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Arroyo Seco Foundation

News of the Arroyo


Arroyo group unveils new ideas, including a museum and new restaurants for Arroyo Seco in Pasadena





July 27, 2017 - The Arroyo Advisory Group, appointed by Mayor Tornek and the City of Pasadena to plan a new vision for the Arroyo, held their first public meeting on Tuesday to mixed reviews on the projects and vision the group presented. Should the vision emphasize the nature of the Arroyo or fill it up with a lot of new recreational venues?


Steve Scauzillo, San Gabriel Valley Tribune


Pasadena Star-News


Bruce Sutherland, of Pasadena, looks over the City of Pasadena's Arroyo Seco map during the inaugural meeting of the "One Arroyo" group on Tuesday night, July 25, 2017 in Pasadena. It was formed by Mayor Terry Tornek to find out how to improve the area that stretches from JPL to beyond South Pasadena. (Photo by Sarah Reingewirtz, Pasadena Star-News/SCNG)

PASADENA >> The ideas came pouring in: a fine dining restaurant designed in the arts and crafts style; a coffee bar serving cyclists and joggers on the Rose Bowl loop; an amphitheater for staging live theater or showing movies; converting float-decorating warehouses during summer months into indoor soccer pitches.

These were just some of the amenities the mayor’s Arroyo Advisory Group proposed for the central Arroyo Seco Park, unveiled for the first time Tuesday night in front of more than 100 people at the Pasadena Convention Center.

And for the most part, the ideas did not find a warm reception.

During the open mic portion, a majority said they wanted less commercial activity in the Arroyo, not more. Many said more events would only bring more traffic to the surrounding neighborhoods.

But most spoke of restoring the Arroyo Seco, a natural stream that begins in the mountains. It flows — slower — through concrete channels near Brookside Golf Course and the Rose Bowl and into the South Arroyo, pass the archery range, La Casita del Arroyo and under the La Loma Bridge now called the John Van de Kamp Bridge, eventually joining the walled-in Los Angeles River that flows to the ocean.

“I’ve been advocating a watershed approach. My concern is that this plan might emphasize too much on economic activity,” said Jonathan Frame, an engineer and Pasadena resident.

Most of the ideas came from Don Hahn, a group member and Hollywood movie producer whose house overlooks the Arroyo. Hahn’s short video showed artist renderings of several of the concepts, all up for grabs but not set in stone.

Plans should capture the legacy of the Arroyo, including famous Pasadena residents through the ages, such as Gen. George S. Patton, naturalist John Muir, Jackie Robinson and Julia Child. He proposed the new restaurant be called “Julia’s at Brookside” and wanted a single Arroyo Muir Trail to tie the 22-acre area together for walkers, hikers, equestrians and bicycle riders.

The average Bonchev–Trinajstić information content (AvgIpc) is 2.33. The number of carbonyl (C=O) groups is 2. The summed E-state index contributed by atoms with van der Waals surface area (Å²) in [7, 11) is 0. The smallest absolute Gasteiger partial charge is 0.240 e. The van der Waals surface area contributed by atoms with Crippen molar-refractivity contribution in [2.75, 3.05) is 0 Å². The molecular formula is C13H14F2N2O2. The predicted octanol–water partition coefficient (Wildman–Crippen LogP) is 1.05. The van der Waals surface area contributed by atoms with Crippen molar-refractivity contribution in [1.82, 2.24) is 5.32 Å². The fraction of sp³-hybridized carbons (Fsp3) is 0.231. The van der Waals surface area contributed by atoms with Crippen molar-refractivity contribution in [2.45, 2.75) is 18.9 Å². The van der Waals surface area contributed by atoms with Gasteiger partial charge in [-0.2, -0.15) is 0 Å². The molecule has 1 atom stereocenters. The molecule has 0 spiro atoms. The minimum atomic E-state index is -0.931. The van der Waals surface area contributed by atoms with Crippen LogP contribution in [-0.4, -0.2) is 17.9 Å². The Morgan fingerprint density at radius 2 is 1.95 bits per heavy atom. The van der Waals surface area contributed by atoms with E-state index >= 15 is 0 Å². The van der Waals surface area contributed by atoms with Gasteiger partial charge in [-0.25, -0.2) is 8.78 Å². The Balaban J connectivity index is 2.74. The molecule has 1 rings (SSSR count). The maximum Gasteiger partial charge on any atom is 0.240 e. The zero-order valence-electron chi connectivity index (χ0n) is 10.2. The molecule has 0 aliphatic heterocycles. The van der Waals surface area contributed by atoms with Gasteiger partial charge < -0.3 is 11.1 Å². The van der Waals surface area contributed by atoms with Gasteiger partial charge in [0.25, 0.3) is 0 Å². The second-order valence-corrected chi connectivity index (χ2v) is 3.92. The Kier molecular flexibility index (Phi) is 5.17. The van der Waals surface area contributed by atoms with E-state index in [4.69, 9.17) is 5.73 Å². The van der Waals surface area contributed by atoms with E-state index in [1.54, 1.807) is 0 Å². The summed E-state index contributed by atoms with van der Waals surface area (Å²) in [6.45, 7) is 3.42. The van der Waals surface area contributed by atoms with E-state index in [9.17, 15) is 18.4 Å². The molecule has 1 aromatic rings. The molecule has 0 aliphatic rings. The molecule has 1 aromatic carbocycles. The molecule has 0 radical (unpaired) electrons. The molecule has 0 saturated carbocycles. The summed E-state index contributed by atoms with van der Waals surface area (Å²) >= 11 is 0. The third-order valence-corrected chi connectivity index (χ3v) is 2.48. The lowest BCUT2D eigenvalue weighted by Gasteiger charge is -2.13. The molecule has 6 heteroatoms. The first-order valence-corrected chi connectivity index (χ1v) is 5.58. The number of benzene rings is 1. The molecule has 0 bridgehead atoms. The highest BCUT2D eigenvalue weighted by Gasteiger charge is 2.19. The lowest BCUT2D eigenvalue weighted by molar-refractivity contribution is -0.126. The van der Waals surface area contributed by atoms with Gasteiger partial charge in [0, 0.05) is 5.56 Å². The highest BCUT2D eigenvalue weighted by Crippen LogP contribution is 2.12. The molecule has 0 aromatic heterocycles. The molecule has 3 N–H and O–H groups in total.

“I see a story. I see a legacy we can lean into and grab onto. A legacy of sports and of statesmen and women, of great, accomplished people,” he told the audience.

Hahn envisioned a museum, he said, to tell the story of Pasadena, from summer haven for Midwestern industrialists to the historic Rose Parade and the Rose Bowl sporting events and legacy concerts. For example, in 1994 both Pink Floyd and the Rolling Stones played at the bowl and more recently the megagroup U2. He also proposed turning half of the stadium into a kind of Hollywood Bowl for outdoor opera and classical music concerts.

It would be similar New York’s Central Park, which stages Shakespeare in the Park and outdoor concerts, Hahn said.

“I love using the Central Arroyo as an arts venue,” he told the group.

Planning Commissioner Felicia Williams said there needs to be better access in the area, especially for walkers and bike riders.

“If we develop alternative access to the Arroyo we can reduce the negative impacts to the neighborhoods,” she said.

The city had previously drawn up plans for $80 million in amenities to the Arroyo and Hahamongna Watershed Park. Most were not completed due to limited funds, Bill Bogaard, former mayor and co-chair of the group, said during his presentation.

Doug Kranwinkle, co-chair and a member of the Rose Bowl Operating Committee, said it was easy to suggest new amenities but harder to fund them. Funding may come from charging higher rents to arroyo tenants, an assessment district or a new fund-raising organization focused on the Arroyo. The group will also go after grants from corporations and governmental entities.

Kranwinkle said starting with modest projects may be the best approach, such as improving the 22 miles of trails, adding new way-finding signs and restoring habitat for plants and animals.

“I believe we can find sources for funding for this if we can make a strong case for it. This great city deserves a great park,” he said.

The group will hold a “One Arroyo Day” on Nov. 18 to further publicize the effort. It hopes to release a report with recommendations to the Pasadena City Council in December. To learn more, go to




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